Swan Hillians Join “Axe The Tax” Demonstrations

Members of the Swan Hills community peacefully expressed their opposition to the federal carbon tax increase that went into effect on April 1. A group of roughly 15 Swan Hills residents gathered at the intersection of Highways 32 and 33 at the southwest corner of town with Canadian and F*ck Trudeau flags as well as homemade signs to show their displeasure with the added financial burden of a higher carbon tax, especially at a time when the substantially increased costs of living are already straining the budgets of many households across the country.

There are two different carbon pricing systems in Canada: one for industrial emitters (where companies pay according to their actual emissions) and a consumer carbon levy on fossil fuels. The levy on fossil fuels is added to the price of over 20 different types of fuel that produce greenhouse gases when burned. The levy applied to these fuels differs according to the amount of greenhouse gases produced when the specific type of fuel is burned. For example, burning diesel produces more carbon dioxide than burning gasoline, so the levy on diesel is higher than the levy placed on gasoline.

Canada’s federal carbon pricing increased from $65 per tonne to $80 per tonne on April 1. This increase translates to an additional 3.3 cents per litre of gas (bringing the total carbon levy to 17.6 cents per litre) or 4.01 cents per litre of diesel (for a total carbon levy of 21.39 cents per litre).

Albertans were hit with a double whammy at the pumps on Monday, as the provincial fuel tax also increased by 4 cents per litre (from 9 to 13 cents per litre) on the same day as the carbon tax hike.

Swan Hills was not alone in demonstrating its displeasure over the carbon tax increase; many groups of Canadians protested across the country on Monday. One protest on the Trans-Canada Highway west of Calgary was still ongoing as of April 2.

Jim Tourangeau organized the Swan Hills demonstration, inviting fellow residents to join him through a Facebook post on the Swan Hills General Discussion page. When asked about his reasons for organizing the event, he explained that as a senior with a fixed income, every further increase in his cost of living further erodes his ability to maintain his quality of life. An increase of $4 here and $10 there adds up fairly quickly.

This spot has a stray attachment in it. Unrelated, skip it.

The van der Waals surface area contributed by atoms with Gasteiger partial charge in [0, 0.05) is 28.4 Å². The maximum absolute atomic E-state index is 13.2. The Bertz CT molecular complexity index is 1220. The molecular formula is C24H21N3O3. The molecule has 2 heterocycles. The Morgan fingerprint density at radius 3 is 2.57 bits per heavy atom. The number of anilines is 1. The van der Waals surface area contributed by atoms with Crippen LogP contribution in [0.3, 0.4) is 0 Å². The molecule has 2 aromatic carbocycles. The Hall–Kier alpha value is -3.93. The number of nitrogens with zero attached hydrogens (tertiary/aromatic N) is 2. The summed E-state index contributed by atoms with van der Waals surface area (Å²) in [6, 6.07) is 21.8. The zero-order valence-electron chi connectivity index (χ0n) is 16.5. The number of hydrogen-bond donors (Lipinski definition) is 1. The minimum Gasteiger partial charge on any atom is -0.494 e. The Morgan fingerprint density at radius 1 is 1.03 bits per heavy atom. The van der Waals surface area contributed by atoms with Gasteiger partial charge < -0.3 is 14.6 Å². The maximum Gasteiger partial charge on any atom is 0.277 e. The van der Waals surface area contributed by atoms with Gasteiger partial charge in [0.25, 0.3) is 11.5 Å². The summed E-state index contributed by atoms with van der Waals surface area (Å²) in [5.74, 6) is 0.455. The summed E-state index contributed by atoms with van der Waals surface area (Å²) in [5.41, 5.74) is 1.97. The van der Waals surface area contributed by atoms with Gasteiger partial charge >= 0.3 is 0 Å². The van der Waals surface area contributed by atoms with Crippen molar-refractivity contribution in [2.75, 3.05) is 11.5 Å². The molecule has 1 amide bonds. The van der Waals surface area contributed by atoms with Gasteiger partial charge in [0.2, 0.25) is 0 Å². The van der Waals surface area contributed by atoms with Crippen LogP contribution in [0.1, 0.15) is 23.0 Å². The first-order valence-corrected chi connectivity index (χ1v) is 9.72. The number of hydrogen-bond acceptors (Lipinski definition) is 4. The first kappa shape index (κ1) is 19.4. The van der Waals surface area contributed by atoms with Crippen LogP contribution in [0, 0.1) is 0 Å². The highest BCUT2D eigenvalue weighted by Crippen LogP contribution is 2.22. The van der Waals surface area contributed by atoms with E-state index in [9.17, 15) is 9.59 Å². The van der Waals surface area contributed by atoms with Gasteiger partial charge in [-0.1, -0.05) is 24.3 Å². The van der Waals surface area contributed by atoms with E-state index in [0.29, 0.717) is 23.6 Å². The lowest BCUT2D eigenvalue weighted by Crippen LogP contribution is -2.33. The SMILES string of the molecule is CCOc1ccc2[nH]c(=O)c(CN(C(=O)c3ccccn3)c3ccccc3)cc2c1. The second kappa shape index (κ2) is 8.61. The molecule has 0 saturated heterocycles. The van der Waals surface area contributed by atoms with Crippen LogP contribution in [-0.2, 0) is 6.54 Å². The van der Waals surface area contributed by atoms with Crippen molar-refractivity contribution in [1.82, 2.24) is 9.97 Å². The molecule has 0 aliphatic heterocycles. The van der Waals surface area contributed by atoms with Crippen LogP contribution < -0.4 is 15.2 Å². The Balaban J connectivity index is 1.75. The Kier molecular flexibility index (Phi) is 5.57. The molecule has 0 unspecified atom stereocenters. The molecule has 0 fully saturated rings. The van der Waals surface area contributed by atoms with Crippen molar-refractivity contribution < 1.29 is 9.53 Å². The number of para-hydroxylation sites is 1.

Many Canadians are in the same boat as Tourangeau and are already facing significantly increased costs for housing, groceries, heating, and other necessities while on a fixed income. Increasing the price they pay at the pump while they are also trying to manage a plethora of other price increases is adding considerable stress to their already stressed budgets.

Tourangeau explains that we have to stop saying that everything is fine and take action, declaring, “It’s time for Canadians to stand up and show that we need a change in government and in our country.”

While Tourangeau was hoping for a larger turnout for Monday’s demonstration, he knew it wouldn’t be a massive event in a town with a population of 1201 people on the most recent census. He summed up his thoughts on the matter by saying, “We’re not going to be on the evening news, but we’re here.”

Whether the federal government will take heed of the multiple protests and demonstrations across the country remains to be seen, but a lot of Canadians are hurting from the seemingly endless price hikes on many necessities of life.

Something’s gotta give.

Dean LaBerge, Local Journalism Initiative Reporter, Grizzly Gazette